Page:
SOE News

Middle school students visit Belgium, France

The 29 Smith Middle School students traveling abroad in Belgium and France are scheduled to arrive home today from their 10-day trip abroad.

But when trip chaperone and French teacher Robin McMahon appeared to her non-traveling students via teleconference Friday, she joked that the return date still was up for a vote.

The trip is funded by a grant from the European Commission that aims to teach American students about the European Union.

McMahon is one of nine national grant recipients and the only recipient from North Carolina.

"This was always an important part of her vision," said Jennifer Waldrup, a student teacher whom McMahon mentors. "She would say, 'I do not want to see students just learning through a window.'"

The students and chaperones shared their hands-on experience Friday with classmates and parents in Chapel Hill. They appeared on two flat-screen televisions in a room of the Carolina Center for Educational Excellence, a facility attached to Smith that was built by the University.

The students used their French knowledge to talk about their experiences at home and abroad.

Aiden Kell, a traveling student, said the group had observed the implications of the EU and its policies.

"One thing I noticed is that we did not have to show our passports when we crossed the border at France and Belgium," he said.

Violet Zhu, a student on the trip, told her classmates at Smith that she had learned about the EU at the European Commission and the European Parliament.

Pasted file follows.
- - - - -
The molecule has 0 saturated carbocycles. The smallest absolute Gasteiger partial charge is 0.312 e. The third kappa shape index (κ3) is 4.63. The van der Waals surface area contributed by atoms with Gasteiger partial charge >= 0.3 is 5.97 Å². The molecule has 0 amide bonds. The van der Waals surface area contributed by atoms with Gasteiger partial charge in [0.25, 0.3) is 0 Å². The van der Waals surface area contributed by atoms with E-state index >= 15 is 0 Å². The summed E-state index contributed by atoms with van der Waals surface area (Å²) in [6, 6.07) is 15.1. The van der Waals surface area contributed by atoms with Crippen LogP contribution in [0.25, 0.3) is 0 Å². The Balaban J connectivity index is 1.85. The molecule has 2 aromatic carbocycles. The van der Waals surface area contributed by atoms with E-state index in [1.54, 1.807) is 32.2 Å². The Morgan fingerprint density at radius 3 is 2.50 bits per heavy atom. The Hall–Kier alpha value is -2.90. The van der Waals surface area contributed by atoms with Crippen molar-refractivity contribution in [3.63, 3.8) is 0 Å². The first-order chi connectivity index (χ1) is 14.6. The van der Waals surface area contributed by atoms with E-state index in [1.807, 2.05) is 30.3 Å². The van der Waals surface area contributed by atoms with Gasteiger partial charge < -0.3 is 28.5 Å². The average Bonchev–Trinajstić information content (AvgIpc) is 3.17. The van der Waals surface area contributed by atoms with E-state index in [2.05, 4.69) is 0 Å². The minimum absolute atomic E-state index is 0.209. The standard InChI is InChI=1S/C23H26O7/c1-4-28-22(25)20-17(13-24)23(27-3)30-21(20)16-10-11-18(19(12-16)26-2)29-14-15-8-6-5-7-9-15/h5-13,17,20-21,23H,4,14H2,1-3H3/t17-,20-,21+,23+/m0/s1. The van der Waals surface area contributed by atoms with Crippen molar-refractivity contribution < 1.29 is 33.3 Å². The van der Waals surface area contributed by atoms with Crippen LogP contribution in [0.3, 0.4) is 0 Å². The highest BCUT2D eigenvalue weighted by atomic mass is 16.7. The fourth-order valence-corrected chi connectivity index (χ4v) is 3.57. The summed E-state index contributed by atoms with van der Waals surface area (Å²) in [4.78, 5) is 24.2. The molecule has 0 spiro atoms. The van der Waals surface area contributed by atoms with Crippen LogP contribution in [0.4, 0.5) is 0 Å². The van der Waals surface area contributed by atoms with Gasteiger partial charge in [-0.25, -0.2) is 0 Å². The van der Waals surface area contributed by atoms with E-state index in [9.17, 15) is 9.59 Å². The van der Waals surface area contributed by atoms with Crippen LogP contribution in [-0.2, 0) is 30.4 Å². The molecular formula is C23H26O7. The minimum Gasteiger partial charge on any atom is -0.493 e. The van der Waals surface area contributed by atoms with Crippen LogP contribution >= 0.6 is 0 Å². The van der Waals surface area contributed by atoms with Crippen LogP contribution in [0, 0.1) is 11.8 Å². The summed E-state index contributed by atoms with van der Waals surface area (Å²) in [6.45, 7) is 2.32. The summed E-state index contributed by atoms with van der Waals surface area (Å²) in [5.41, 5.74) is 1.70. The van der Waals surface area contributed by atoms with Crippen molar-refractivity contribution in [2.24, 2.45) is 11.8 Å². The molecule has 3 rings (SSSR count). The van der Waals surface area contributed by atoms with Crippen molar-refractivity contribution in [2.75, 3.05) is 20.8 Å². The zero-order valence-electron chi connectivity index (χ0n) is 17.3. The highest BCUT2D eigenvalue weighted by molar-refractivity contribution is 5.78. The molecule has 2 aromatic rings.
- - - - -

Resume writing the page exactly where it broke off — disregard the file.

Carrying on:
"They told us what member countries were in there and why they joined and why some countries aren't part of it, like Switzerland, because they already have such a good economy," Zhu said.

The group spent the first three days of their trip in France before moving to Belgium where they stayed with host families.

Student Paul Noah said he encountered more than just Belgian culture when he moved into a Vietnamese home in Liege, Belgium.

"I'm an American going to Belgium to speak to a Vietnamese family in French," he said.

Shon Jones said the group had been welcomed by their host schools and families.

"When they see me, they keep saying, 'It's Tupac, it's Tupac,' and I say, 'It's not Tupac, he's dead,'" Jones said. "As Americans, we are so popular here."

At least 10 of the traveling students are being sponsored by the grant money, Waldrup said.

"Certain funds were allocated for taking needy children who wouldn't ever have the opportunity to go there," she said.

Waldrup said those seeking funding had to apply and give indication of household income. Partial and full scholarships were given.

Although the students have missed six school days, the trip is not a vacation from academic work.

The students have been visiting Belgian schools and attending classes, Smith student Morgan Grobin said.

"We went to a lot of presentations," she said. "One was at the school where four seniors showed us a PowerPoint. … It was all in French so it was a little harder to understand."

Waldrup said the students have been keeping travel journals and will return to classes Tuesday to share with their classmates in person.

Katri Thiele, a student on the trip, noticed one thing in particular to write about the students in Belgian schools.

"They are always talking, and there are a lot of cute guys."